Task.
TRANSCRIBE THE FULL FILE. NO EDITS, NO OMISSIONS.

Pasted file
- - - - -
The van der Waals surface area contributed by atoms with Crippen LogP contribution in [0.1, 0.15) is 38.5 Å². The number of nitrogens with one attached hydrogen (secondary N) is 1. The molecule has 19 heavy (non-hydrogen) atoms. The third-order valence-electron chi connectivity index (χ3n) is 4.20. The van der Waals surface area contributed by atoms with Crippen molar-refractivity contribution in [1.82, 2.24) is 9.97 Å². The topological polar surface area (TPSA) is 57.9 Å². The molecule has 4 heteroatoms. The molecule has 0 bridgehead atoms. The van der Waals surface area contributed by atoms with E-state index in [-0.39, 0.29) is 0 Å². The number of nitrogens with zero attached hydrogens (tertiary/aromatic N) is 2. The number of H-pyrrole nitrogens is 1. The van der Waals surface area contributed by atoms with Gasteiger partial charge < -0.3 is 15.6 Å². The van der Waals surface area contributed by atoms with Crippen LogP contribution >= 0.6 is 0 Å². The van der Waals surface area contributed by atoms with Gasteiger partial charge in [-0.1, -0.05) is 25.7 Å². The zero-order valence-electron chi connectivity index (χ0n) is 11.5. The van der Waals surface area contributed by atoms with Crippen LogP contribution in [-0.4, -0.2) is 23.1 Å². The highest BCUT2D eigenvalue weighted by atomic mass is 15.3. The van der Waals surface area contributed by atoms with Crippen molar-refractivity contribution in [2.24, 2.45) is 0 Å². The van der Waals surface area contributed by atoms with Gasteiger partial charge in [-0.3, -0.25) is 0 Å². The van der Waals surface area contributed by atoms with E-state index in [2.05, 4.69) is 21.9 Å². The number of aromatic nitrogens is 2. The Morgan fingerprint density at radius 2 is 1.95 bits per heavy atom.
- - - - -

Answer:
The van der Waals surface area contributed by atoms with Crippen LogP contribution in [0.1, 0.15) is 38.5 Å². The number of nitrogens with one attached hydrogen (secondary N) is 1. The molecule has 19 heavy (non-hydrogen) atoms. The third-order valence-electron chi connectivity index (χ3n) is 4.20. The van der Waals surface area contributed by atoms with Crippen molar-refractivity contribution in [1.82, 2.24) is 9.97 Å². The topological polar surface area (TPSA) is 57.9 Å². The molecule has 4 heteroatoms. The molecule has 0 bridgehead atoms. The van der Waals surface area contributed by atoms with E-state index in [-0.39, 0.29) is 0 Å². The number of nitrogens with zero attached hydrogens (tertiary/aromatic N) is 2. The number of H-pyrrole nitrogens is 1. The van der Waals surface area contributed by atoms with Gasteiger partial charge < -0.3 is 15.6 Å². The van der Waals surface area contributed by atoms with Crippen LogP contribution >= 0.6 is 0 Å². The van der Waals surface area contributed by atoms with Gasteiger partial charge in [-0.1, -0.05) is 25.7 Å². The zero-order valence-electron chi connectivity index (χ0n) is 11.5. The van der Waals surface area contributed by atoms with Crippen LogP contribution in [-0.4, -0.2) is 23.1 Å². The highest BCUT2D eigenvalue weighted by atomic mass is 15.3. The van der Waals surface area contributed by atoms with Crippen molar-refractivity contribution in [2.24, 2.45) is 0 Å². The van der Waals surface area contributed by atoms with Gasteiger partial charge in [-0.3, -0.25) is 0 Å². The van der Waals surface area contributed by atoms with E-state index in [2.05, 4.69) is 21.9 Å². The number of aromatic nitrogens is 2. The Morgan fingerprint density at radius 2 is 1.95 bits per heavy atom.